Employee experience can be defined as the journey an employee takes with your organization over the course of their employment. Everything from the way they experience recruitment, interviewing, onboarding, training, career development, performance management, recognition, rewards, and even the way they exit the organization makes up their overall experience.
Employee experience is in the spotlight because of the importance of retention and engagement issues in today’s marketplace. Organizations are competing for the best and brightest workers who won’t jump ship for the next shiny new offer that comes their way. To keep their top talent, organizations are taking a close look at how their employee experience can set them apart from the crowd.
We recently completed research on this topic and gathered input from over 700 leadership, learning, and talent development professionals. We asked them to share their key strategies for improving their employee experience and the feedback showed a clear frontrunner:
Building trust between managers and direct reports
Why did this strategy rank ahead of other important initiatives like addressing workloads to prevent burnout, connecting work to purpose, setting clear performance expectations, and promoting teamwork and collaboration? It’s because trust is the foundation of the employee/employer relationship, and a person’s direct manager is the organization’s representative.
Research supports the criticality of trust between employees and their managers as the basis for being highly engaged at work. ADP Research conducted a global study on engagement that involved over 19,000 people across 19 countries and 13 industries. The study included full-time employees, part-time employees, gig workers, those with multiple jobs, and people with full-time jobs plus gig jobs on the side.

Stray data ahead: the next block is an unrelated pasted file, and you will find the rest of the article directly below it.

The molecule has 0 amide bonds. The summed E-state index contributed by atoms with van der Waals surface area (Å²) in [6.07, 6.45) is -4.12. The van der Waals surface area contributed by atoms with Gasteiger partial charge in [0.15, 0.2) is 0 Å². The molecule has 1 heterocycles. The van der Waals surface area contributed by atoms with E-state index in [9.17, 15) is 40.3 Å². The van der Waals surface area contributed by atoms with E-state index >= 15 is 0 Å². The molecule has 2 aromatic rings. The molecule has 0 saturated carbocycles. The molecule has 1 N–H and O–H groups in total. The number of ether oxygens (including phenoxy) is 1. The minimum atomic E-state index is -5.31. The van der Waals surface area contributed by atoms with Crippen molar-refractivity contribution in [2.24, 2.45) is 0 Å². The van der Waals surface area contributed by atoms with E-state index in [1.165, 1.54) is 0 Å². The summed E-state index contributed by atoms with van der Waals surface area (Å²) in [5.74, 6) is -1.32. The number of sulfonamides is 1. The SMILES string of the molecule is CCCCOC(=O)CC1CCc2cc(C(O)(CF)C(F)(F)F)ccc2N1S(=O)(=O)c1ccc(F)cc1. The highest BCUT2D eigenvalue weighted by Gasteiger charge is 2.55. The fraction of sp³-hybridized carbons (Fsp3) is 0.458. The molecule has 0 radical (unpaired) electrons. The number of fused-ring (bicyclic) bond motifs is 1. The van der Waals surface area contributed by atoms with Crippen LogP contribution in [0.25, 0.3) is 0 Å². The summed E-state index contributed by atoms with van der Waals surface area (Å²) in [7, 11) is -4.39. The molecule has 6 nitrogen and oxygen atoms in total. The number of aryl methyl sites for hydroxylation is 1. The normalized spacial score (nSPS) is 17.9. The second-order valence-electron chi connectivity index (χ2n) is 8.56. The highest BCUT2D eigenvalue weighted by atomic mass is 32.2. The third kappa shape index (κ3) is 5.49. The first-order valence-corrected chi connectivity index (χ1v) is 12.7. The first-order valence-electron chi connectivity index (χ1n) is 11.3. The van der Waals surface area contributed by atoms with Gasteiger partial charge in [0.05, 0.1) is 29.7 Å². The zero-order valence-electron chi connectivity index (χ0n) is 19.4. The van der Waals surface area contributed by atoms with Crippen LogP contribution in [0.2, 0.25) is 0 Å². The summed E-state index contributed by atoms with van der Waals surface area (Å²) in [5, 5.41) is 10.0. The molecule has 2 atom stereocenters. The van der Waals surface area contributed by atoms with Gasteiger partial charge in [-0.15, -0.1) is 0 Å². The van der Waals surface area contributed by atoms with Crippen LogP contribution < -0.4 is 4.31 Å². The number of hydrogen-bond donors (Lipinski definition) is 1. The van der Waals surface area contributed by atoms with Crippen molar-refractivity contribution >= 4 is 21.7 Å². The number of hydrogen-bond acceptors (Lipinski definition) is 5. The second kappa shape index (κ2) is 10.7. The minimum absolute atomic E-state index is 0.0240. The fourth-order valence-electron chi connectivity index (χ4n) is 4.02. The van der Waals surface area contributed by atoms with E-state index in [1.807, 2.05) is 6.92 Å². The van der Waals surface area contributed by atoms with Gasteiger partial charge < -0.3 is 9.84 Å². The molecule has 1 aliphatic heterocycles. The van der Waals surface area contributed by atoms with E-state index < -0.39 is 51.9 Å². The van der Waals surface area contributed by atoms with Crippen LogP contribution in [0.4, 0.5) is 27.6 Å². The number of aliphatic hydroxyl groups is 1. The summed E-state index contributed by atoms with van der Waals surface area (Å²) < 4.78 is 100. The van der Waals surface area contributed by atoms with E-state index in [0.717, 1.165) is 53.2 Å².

ADP found that two primary factors that characterized highly engaged employees stood out above all others: being on a team and trust in the team leader. In fact, a worker is 12x more likely to be fully engaged if they trust their team leader.
Our own research on the roles of cognitive trust (what I like to call “trust from the head”) and affective trust (“trust from the heart”) show a direct correlation between high levels of employee trust in their leaders and those employees having positive intentions to be highly engaged at work. Our study showed that leader trustworthiness is highly correlated to the five key intentions that drive employee work passion: discretionary effort, intent to perform, intent to endorse, intent to remain, and organizational citizenship.
So, trust is the foundation for a great employee experience. How do you build it?
Many leaders think trust “just happens,” like some sort of relationship osmosis. These people often understand trust is important, but they don’t know what it takes to have their people perceive them as being trustworthy. There are four elements of trust in a relationship that we’ve captured in the Building Trust model. If leaders use behaviors aligned with the four elements of trust, they will build trust with their people. If they don’t use those behaviors, or do the opposite, they will erode trust. It’s commonsense but not always common practice.
Your organization’s employee experience is critical to its health and success. But to bring it closer to home, it’s critical to your success as a leader, and the foundation of that experience begins with the trust your people have in you. Remember, every interaction you have with them is an opportunity to build trust or erode it. Will you focus on building trust with your people in 2023?